Monday, June 25, 2007

Chemical Ali Strikes Out

It was announced late last week by the Los Angeles Times that Ali Hassan Majid, a/k/a Chemical Ali, was convicted of genocide and sentenced to death by a court of law in Iraq.
The most infamous incident of that campaign was when 5,000 or more civilians were gassed in the town of Halabja in northern Iraq. Those murders are supposed to be the subject of a separate trial but it is likely that the defendants will have attended a necktie party by that time. Iraqi justice is stern and swift without all the interminable appeals and pettifoggery we seem to be addicted to here.
Judge Isaac Parker probably would have approved, because he knew that justice can be served only when it is swift severe and uncompromising.
Ali Hassan Majid earned his monicker as the chief architect of Saddam Hussein's Anfal campaign of the 1980s, in which as many as 180,000 Kurds were slaughtered with poison gas, died in prison camps or were slaughtered and buried in common graves.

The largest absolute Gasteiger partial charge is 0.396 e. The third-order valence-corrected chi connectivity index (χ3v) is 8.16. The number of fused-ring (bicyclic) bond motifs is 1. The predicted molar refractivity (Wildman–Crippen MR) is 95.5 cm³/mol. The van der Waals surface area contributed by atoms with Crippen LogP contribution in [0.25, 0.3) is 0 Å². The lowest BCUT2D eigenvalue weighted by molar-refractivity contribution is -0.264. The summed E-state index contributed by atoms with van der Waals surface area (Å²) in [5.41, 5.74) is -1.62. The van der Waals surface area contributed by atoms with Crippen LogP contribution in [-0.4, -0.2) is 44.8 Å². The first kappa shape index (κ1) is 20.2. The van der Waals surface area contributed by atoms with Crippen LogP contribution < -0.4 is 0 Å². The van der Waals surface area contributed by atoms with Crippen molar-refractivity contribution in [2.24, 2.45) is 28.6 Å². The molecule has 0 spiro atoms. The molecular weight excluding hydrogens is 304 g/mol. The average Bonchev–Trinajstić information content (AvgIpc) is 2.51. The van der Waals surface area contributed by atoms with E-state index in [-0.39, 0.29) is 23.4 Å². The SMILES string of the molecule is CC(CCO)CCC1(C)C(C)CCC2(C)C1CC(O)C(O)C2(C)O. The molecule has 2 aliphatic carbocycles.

We here in the states are sometimes accused of setting up a puppet state in Iraq, and it is often said that victors write the history of wars. But in this case, the justice is there and the air will breathe a little cleaner for Chemical Ali's passing.
Let institutions like the International Court of Justice (which never seems to be able to bring war criminals to the bar of justice) mark, learn and observe what they see here.
One is reminded of Langston Hughes' meditation on things deferred, and the lesson is clear if we add justice to the rubric of dreams that are deferred.


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